BEYOND WORK: Josh feeds his need for speed racing motorcycles, which, like managing a huge operation, requires the ability to balance risk and foresight.
What opportunities for innovation does the data warehouse team have?
We have the opportunity to break up our monolithic codebase and move it to a service-oriented architecture. There is a ton of opportunity from the product, development and management side when working on a project of this scale.
We have the opportunity to break up our monolithic codebase and move it to a service-oriented architecture.”
What project are you most excited about?
I'm running the AWS migration for our business unit. I authored the initial proof of concept and am helping to re-platform our legacy systems from a monolith to a service-oriented architecture. I love being able to mentor developers who have had to work for years within the constraints of a data center. When they realize the capabilities of AWS and have that “aha” moment, it’s amazing.
What’s the biggest challenge your team is solving?
How do you get real-time reporting from a 12-petabyte dataset? How do you store it in a way that makes financial sense, meets compliance and still allows people reporting on it to do their job? We are hoping that a robust data lifecycle strategy and metastore will solve this.
How would you describe your leadership style?
I take more of a hands-off approach. I prefer not to get involved unless I know for a fact it will cause serious issues. There is huge value in learning from your mistakes and struggling with a new concept. Hand-holding is appropriate in some circumstances, but I find it doesn't let junior developers grow.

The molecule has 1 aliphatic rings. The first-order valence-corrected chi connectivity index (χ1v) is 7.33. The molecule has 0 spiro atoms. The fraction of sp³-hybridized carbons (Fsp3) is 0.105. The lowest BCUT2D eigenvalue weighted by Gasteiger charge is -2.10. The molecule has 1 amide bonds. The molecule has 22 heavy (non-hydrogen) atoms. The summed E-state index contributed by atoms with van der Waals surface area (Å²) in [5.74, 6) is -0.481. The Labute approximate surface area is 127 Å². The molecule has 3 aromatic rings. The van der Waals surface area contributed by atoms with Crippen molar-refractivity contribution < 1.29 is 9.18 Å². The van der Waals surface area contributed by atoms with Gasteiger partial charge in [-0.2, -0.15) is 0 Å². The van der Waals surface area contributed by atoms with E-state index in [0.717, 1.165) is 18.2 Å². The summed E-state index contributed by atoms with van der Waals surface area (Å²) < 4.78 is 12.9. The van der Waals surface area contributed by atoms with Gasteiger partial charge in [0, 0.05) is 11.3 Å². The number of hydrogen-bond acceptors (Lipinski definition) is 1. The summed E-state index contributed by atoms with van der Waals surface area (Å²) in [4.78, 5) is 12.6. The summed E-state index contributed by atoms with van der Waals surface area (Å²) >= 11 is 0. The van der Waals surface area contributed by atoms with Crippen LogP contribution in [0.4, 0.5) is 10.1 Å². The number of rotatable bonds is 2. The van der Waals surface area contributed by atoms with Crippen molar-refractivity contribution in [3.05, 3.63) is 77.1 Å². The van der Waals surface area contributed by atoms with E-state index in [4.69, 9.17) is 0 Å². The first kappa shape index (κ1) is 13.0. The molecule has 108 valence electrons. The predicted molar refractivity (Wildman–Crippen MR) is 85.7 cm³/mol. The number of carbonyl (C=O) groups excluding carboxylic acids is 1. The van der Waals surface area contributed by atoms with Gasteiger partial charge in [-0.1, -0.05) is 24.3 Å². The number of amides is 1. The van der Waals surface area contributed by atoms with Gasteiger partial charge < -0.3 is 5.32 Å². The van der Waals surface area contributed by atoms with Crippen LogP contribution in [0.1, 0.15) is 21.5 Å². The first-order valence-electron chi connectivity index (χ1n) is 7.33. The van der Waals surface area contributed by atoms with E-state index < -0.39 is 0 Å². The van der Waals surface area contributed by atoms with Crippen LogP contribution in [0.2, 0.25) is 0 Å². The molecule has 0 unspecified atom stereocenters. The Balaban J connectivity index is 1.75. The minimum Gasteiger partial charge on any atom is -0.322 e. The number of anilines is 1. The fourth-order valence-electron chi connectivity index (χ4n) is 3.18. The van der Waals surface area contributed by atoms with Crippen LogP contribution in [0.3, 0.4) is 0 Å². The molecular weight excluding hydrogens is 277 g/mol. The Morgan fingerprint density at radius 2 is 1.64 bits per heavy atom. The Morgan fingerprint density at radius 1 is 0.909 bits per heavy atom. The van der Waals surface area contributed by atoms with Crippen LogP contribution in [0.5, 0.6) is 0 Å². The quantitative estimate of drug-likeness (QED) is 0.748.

Denise Swanson, Senior Manager, Data Governance
Denise leads the data governance team, which is responsible for data quality at Groupon. To ensure quality, her team focuses on its usability, integrity and security.
BEYOND WORK: Denise grew up with her hands in the dirt, raising corn, berries and carrots on her family farm. Much like writing software, gardening in the city has required constant tests and iterations, but she’s finally cracked the code, having harvested silver queen corn last year.
How has data evolved from when you first started in the industry?
I’ve always been on the data-side of technology. To give you some perspective, my first data warehouse project was only 46 gigabytes — and we thought that was big data. Today, I have spreadsheets with more data. That means we are no longer limited by data size, we are only limited by our imagination.
[...] We are no longer limited by data size, we are only limited by our imagination.”
How have data warehouse solutions evolved over that time?
I’ve been involved with data solutions for a long time. The more interesting observation is how much the data principles and challenges have remained the same. Data is still logically modeled via star schemas or snowflakes, and data transformation continues to be the greatest challenge. The technologies have changed, but the principles remain the same.
Does this team have a reputation within the company?
We get things done. Integrating data from 15 countries and 500-plus markets is challenging. Our partnerships with merchants only add to our data complexity. It has taken many iterations as Groupon continues to offer more services to both customers and merchants, but we get the data to the company decision-makers every day, at the start of their day, whenever that day may begin. Simply put, we deliver.